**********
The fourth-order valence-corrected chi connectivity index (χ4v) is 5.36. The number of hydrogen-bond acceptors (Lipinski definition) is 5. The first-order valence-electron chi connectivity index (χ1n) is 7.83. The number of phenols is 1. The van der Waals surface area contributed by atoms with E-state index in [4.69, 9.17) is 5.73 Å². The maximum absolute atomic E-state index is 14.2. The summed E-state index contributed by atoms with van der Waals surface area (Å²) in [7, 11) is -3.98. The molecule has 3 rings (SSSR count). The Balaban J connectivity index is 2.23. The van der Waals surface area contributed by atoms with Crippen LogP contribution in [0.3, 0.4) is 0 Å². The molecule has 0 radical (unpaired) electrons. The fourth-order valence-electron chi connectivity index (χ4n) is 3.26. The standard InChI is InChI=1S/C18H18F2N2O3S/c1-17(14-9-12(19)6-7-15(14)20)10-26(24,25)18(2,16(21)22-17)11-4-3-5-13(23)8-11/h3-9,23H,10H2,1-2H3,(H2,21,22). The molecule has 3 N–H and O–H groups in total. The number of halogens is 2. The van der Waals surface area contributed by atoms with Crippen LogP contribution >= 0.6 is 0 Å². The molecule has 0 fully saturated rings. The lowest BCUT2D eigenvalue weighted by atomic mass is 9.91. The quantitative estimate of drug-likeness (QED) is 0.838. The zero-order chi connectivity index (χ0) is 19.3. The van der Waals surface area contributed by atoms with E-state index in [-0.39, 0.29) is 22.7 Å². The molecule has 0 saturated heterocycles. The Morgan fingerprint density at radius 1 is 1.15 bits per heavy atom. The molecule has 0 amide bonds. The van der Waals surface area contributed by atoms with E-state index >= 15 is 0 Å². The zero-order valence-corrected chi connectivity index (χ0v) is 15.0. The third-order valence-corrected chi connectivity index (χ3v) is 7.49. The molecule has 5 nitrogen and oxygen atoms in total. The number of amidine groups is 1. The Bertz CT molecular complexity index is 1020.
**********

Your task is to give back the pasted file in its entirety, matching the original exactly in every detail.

The fourth-order valence-corrected chi connectivity index (χ4v) is 5.36. The number of hydrogen-bond acceptors (Lipinski definition) is 5. The first-order valence-electron chi connectivity index (χ1n) is 7.83. The number of phenols is 1. The van der Waals surface area contributed by atoms with E-state index in [4.69, 9.17) is 5.73 Å². The maximum absolute atomic E-state index is 14.2. The summed E-state index contributed by atoms with van der Waals surface area (Å²) in [7, 11) is -3.98. The molecule has 3 rings (SSSR count). The Balaban J connectivity index is 2.23. The van der Waals surface area contributed by atoms with Crippen LogP contribution in [0.3, 0.4) is 0 Å². The molecule has 0 radical (unpaired) electrons. The fourth-order valence-electron chi connectivity index (χ4n) is 3.26. The standard InChI is InChI=1S/C18H18F2N2O3S/c1-17(14-9-12(19)6-7-15(14)20)10-26(24,25)18(2,16(21)22-17)11-4-3-5-13(23)8-11/h3-9,23H,10H2,1-2H3,(H2,21,22). The molecule has 3 N–H and O–H groups in total. The number of halogens is 2. The van der Waals surface area contributed by atoms with Crippen LogP contribution >= 0.6 is 0 Å². The molecule has 0 fully saturated rings. The lowest BCUT2D eigenvalue weighted by atomic mass is 9.91. The quantitative estimate of drug-likeness (QED) is 0.838. The zero-order chi connectivity index (χ0) is 19.3. The van der Waals surface area contributed by atoms with E-state index in [-0.39, 0.29) is 22.7 Å². The molecule has 0 saturated heterocycles. The Morgan fingerprint density at radius 1 is 1.15 bits per heavy atom. The molecule has 0 amide bonds. The van der Waals surface area contributed by atoms with E-state index >= 15 is 0 Å². The zero-order valence-corrected chi connectivity index (χ0v) is 15.0. The third-order valence-corrected chi connectivity index (χ3v) is 7.49. The molecule has 5 nitrogen and oxygen atoms in total. The number of amidine groups is 1. The Bertz CT molecular complexity index is 1020.